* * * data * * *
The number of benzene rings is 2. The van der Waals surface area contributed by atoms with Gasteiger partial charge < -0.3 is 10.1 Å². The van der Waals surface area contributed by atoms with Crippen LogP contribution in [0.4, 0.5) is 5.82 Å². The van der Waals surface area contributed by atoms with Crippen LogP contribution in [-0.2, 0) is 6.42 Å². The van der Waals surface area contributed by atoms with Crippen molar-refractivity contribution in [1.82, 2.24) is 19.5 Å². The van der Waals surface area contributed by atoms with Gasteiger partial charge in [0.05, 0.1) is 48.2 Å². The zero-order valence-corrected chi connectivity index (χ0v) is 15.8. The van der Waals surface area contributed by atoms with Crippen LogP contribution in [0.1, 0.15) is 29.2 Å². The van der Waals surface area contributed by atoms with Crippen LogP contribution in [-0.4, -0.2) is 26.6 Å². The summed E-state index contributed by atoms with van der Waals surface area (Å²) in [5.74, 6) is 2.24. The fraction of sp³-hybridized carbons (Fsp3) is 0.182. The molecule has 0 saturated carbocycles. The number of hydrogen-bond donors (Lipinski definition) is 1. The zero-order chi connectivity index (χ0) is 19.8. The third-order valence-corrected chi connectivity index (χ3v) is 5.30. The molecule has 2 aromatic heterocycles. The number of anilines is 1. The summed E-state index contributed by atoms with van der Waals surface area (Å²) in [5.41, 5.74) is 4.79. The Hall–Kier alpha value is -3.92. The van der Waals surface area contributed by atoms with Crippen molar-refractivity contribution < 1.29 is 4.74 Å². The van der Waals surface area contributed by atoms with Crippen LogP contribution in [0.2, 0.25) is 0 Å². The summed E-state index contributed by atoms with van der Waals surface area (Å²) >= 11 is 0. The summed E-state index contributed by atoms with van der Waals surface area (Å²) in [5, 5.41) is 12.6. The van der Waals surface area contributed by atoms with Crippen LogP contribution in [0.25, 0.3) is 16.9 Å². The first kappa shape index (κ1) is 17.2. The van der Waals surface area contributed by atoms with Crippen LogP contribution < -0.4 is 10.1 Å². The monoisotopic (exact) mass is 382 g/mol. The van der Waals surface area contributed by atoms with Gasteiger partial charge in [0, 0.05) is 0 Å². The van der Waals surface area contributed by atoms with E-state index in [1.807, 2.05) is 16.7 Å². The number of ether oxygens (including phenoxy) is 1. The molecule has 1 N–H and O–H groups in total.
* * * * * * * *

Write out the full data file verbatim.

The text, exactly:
The number of benzene rings is 2. The van der Waals surface area contributed by atoms with Gasteiger partial charge < -0.3 is 10.1 Å². The van der Waals surface area contributed by atoms with Crippen LogP contribution in [0.4, 0.5) is 5.82 Å². The van der Waals surface area contributed by atoms with Crippen LogP contribution in [-0.2, 0) is 6.42 Å². The van der Waals surface area contributed by atoms with Crippen molar-refractivity contribution in [1.82, 2.24) is 19.5 Å². The van der Waals surface area contributed by atoms with Gasteiger partial charge in [0.05, 0.1) is 48.2 Å². The zero-order valence-corrected chi connectivity index (χ0v) is 15.8. The van der Waals surface area contributed by atoms with Crippen LogP contribution in [0.1, 0.15) is 29.2 Å². The van der Waals surface area contributed by atoms with Crippen LogP contribution in [-0.4, -0.2) is 26.6 Å². The summed E-state index contributed by atoms with van der Waals surface area (Å²) in [5.74, 6) is 2.24. The fraction of sp³-hybridized carbons (Fsp3) is 0.182. The molecule has 0 saturated carbocycles. The number of hydrogen-bond donors (Lipinski definition) is 1. The zero-order chi connectivity index (χ0) is 19.8. The third-order valence-corrected chi connectivity index (χ3v) is 5.30. The molecule has 2 aromatic heterocycles. The number of anilines is 1. The summed E-state index contributed by atoms with van der Waals surface area (Å²) in [5.41, 5.74) is 4.79. The Hall–Kier alpha value is -3.92. The van der Waals surface area contributed by atoms with Crippen molar-refractivity contribution < 1.29 is 4.74 Å². The van der Waals surface area contributed by atoms with Crippen LogP contribution in [0.2, 0.25) is 0 Å². The summed E-state index contributed by atoms with van der Waals surface area (Å²) >= 11 is 0. The summed E-state index contributed by atoms with van der Waals surface area (Å²) in [5, 5.41) is 12.6. The van der Waals surface area contributed by atoms with Crippen LogP contribution in [0.25, 0.3) is 16.9 Å². The first kappa shape index (κ1) is 17.2. The van der Waals surface area contributed by atoms with Crippen LogP contribution < -0.4 is 10.1 Å². The monoisotopic (exact) mass is 382 g/mol. The van der Waals surface area contributed by atoms with Gasteiger partial charge in [0, 0.05) is 0 Å². The van der Waals surface area contributed by atoms with E-state index in [1.807, 2.05) is 16.7 Å². The number of ether oxygens (including phenoxy) is 1. The molecule has 1 N–H and O–H groups in total.